As some of you may know, we went to Japan for two weeks in August and it was amazing. We also learned a lot of things that we would like to pass on to people who would like to visit Japan in the future.
We decided to write about some tips you don’t read often that will hopefully save you from headaches.
1. Convenience stores.
Convenience stores were a great help to us for 2 reasons.
For starters, when we went to Tokyo we noticed there were no trash cans to be found outside. This is because the Japanese government had to remove all public trash cans for security purposes after an attack in 1995 which resulted in over a dozen deaths. Which made us carry our trash such as plastic bags and bottles until we were home. But then we found out you can recycle these items by going to a convenience store instead.
Lastly, convenience stores such as 7-Eleven and Family Mart all offer free WiFi. Which saved us when we didn’t have a pocket wifi with us. When we would get lost and not know where to go, we would find a convenience store and connect to the internet to see where we needed to go.
The best option is to probably exchange money pre-arrival because it will be easier to get a solid exchange rate without commission charge in your home country. Exchange offices in Japan have a low rate (for Euro & £, in our experience) and they charge a bundle of commission. If you are low on funds and require money then convenience store ATM’s offer cash withdrawals with debit or credit card (7 Eleven or Family Mart accept a wide range of credit/debit formats so they will probably be the best ones). They will give a better rate than exchange offices with a transaction fee much more affordable than commission fees, the fee amount may vary depending on your bank. ATM’s require a minimum withdrawal of ¥10,000.
For example, it was £1.25 for every ¥10,000 I withdrew. Minimum fee amount £1.99, so it was more worth it to withdraw in bulk of ¥20,000 (or more) to paying an extra £0.70 on every new withdrawal. A good way to do it is; if someone didn’t need a full ¥10,000, then one withdrew and split ¥5,000 each and just split the cost of the full withdrawal.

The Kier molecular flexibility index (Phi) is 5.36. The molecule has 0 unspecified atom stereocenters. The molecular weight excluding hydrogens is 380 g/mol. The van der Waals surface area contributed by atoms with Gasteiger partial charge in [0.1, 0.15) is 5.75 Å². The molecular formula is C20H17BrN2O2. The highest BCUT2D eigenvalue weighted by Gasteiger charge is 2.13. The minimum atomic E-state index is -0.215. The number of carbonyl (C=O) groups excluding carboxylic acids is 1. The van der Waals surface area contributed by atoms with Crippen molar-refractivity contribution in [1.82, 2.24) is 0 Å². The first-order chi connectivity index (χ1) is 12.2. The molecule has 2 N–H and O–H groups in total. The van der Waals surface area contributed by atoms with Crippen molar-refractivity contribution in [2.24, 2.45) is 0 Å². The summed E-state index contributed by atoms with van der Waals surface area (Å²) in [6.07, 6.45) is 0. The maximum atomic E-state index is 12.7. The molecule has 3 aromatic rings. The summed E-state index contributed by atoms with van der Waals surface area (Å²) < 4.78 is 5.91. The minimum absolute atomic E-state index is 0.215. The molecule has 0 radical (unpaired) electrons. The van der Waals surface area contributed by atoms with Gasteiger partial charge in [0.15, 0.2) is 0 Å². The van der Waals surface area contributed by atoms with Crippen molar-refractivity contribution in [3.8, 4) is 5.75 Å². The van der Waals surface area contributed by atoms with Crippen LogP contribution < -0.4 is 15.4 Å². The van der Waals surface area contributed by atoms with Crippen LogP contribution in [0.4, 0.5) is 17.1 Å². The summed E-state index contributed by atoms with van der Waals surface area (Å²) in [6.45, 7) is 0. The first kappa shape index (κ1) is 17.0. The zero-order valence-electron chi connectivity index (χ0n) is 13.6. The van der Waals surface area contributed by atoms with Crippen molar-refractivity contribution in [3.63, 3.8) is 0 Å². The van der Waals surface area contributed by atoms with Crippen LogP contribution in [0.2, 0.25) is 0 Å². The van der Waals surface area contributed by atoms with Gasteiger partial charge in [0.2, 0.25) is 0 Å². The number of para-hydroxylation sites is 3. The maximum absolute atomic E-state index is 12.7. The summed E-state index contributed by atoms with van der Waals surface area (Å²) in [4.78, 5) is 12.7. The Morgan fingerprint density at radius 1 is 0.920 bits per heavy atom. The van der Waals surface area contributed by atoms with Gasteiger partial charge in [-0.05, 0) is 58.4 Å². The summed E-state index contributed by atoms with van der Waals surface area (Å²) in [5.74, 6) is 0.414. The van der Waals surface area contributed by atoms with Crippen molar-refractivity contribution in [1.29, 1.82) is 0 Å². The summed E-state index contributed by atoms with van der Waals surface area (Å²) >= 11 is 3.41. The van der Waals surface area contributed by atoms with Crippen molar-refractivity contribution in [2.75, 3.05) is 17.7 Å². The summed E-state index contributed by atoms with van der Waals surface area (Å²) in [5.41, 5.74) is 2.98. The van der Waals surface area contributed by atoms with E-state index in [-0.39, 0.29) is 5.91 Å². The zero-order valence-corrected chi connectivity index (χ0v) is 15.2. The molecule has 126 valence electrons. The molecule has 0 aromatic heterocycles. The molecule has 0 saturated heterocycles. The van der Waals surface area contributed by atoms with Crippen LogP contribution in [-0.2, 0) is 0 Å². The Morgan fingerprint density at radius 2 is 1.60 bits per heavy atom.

3. Speak to natives/locals
From our experience, some natives may be quite shy (especially since we were a full group of guys) but having someone that knows the language or the locale will make an extraordinary difference to your trip; they can suggest places to go, help you out with the language barrier and even better, if you become friends and they show you around (even if it’s just one occasion). Free tour guides and new friends, can’t really complain! Just make sure you’re thankful and be appreciative, leaves a good impression with them because they may offer again if it was that enjoyable!
4. Cheap places to eat
We found a few local places that offered real good prices and was definitely generous in portion size but they weren’t huge chains. If you wanna find out about the local ones then feel free to ask!
But for chains that you’ll probably find around most of Japan, here’s a two that we could definitely rely on!
The most popular and cheapest thing you can get here is the Rice & Beef bowl (600 calories) with a side of Miso soup. It only cost us around ¥380 and kept us filled up for a while!
This place offers a lot of cheap options to choose from! The average price for a meal here is ¥400-500.
Pocket WiFi – Could be considered expensive but it’s a great resource if you can afford it.
JR-Pass – This one is mentioned a lot because it’s definitely worth it. If you’re staying in Japan for a long time it will save you time and money (especially on long distance travelling e.g. Tokyo to Osaka).
Suica Card – This is a prepaid smart card that can be used to pay for most forms of transportation in Japan. Next to that you can also use it for vending machines or to pay for your items in a convenience store.